As you might expect from a canid that stands shoulder-height to most humans, Arcanine is also a strong fighter. This pure Fire-type is well-balanced, making it a good attacker as well as a decent defender. Just keep this big floofy boy away from Water- and- Rock-types if you want him to stay alive and well. -Nadia Oxford

20. Landorus-T

Debut: Pokemon Black 2 and White 2

From the forces of lightning and wind, it creates energy to give nutrients to the soil and make the land abundant.

When Pokemon Black 2 and White 2 first arrived back in 2012, Game Freak introduced an app called the Pokemon Dream Radar for the Nintendo 3DS. It was one of Game Freak's early experiments with AR, which would later find fuller expression in Pokemon Go, and the best means by which to capture the elusive "Therian" forms of Thundurus, Landorus, and Tornadus.

The djinns were the legendary trio of Pokemon Black and White, and while very powerful, they were also kind of... ugly? They all had a kind of monstrous humanoid form that wasn't exactly appealing to the eye. Their Therian forms granted them new powers while also making them more animalistic, which in turn made them a more appealing addition to the average lineup.

Landorus-T has proven to have the greatest longevity of the three. Its Ground/Flying typing makes it an excellent tank, and its deep movepool gives it great utility. It's pretty much the perfect Tyranitar counter, able to easily absorb a Stone Edge and respond with Stealth Rock, U-Turn, or Earthquake. It's been a mainstay on my teams for years.

But mostly I just like the design. Look at it! Don't you just love the little white tufts on its feet? Don't you just want to scruff its little head? It's basically the perfect Pokemon in that it's equal parts ferocious and adorable. I call mine "Kitty." -Kat Bailey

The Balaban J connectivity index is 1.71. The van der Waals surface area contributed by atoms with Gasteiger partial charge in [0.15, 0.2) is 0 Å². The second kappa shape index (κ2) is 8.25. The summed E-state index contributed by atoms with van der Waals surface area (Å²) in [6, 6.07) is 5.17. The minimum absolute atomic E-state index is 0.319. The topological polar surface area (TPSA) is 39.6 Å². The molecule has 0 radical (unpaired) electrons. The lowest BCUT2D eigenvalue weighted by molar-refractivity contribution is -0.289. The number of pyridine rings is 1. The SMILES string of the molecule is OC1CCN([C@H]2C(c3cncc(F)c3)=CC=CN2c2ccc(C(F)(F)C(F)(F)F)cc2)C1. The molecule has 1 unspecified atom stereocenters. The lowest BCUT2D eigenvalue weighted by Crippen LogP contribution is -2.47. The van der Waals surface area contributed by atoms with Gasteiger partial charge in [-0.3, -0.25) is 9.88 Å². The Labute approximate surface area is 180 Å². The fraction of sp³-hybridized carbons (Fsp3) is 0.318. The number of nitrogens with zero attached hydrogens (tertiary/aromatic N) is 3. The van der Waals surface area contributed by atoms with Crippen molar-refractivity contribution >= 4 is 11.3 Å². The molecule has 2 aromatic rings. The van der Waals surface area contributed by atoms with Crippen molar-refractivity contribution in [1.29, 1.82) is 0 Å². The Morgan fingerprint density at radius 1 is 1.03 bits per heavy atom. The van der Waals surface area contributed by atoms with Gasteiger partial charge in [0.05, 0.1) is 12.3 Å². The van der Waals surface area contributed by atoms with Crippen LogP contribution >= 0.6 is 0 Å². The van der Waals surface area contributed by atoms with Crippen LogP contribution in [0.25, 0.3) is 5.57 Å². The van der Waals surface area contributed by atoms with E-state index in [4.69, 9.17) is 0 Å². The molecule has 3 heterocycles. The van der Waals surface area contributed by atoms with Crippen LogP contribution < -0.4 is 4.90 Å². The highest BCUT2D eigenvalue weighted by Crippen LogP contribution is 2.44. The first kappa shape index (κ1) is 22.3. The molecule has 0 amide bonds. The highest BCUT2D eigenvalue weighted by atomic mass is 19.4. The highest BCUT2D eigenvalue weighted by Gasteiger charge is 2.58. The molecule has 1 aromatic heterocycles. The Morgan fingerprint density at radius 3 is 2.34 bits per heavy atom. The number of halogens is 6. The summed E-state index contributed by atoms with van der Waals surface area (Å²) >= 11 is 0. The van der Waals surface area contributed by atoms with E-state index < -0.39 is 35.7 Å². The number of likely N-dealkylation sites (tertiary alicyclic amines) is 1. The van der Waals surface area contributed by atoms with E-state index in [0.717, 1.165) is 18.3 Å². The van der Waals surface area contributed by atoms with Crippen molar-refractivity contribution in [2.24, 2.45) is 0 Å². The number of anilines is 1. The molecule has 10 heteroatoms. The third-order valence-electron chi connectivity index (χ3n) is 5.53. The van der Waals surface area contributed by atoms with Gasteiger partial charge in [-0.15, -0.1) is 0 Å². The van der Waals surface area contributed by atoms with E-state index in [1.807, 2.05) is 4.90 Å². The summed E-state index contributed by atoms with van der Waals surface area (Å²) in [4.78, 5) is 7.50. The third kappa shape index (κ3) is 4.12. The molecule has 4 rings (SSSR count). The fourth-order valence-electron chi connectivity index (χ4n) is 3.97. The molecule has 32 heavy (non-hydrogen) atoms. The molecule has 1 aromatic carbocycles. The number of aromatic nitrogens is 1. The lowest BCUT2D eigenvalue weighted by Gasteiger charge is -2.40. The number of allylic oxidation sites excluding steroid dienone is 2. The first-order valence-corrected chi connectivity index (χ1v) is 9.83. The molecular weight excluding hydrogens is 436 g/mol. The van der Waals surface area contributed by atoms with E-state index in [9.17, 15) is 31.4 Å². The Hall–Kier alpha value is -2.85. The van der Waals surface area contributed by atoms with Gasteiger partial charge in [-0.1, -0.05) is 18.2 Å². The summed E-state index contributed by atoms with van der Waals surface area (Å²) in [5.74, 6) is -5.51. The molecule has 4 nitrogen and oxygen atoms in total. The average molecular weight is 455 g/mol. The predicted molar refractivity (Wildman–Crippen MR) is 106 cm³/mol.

19. Buzzwole

Debut: Pokemon Sun and Moon

Buzzwole is so strong, it can destroy heavy machinery with just one punch.

There has never been a more perfect Pokemon. There will be probably never be another. Stand in awe of Buzzwole. Look at that name, how it transitions smoothly and perfectly captures the essence of this Pokemon. Buzzwole doesn't evolve from or into any other Pokemon, birthed into Alola in pristine form by the power of Ultra Wormholes. It's one of the Ultra Beasts, the high-end challenges available to players in the Pokemon Sun and Moon series.

Buzzwole is the Swollen Pokemon, a giant mosquito that poses like it's trying to win the Mr. Olympia championship at all times. Folks believe that Buzzwole's muscle poses are actually a form of communication, but sadly, we are too limited to understand what it's saying. It's a mountain of a catch, with highest base defense of any Fighting-type Pokemon and base hit points of Bug-type Pokemon. And if it happens to be losing a fight, no biggie, it can literally suck the life out of its opponent to heal.

Buzzwole appeared in the Pokemon Sun and Moon animated series in all its beautiful and horrific glory. It sucked a Snorlax dry, but also participated in a muscle pose battle with Ash and Kiawe. Two sides of a magical coin. Buzzwole is also one of the few Pokemon designed by James Turner, the first western designer of Pokemon. -Mike William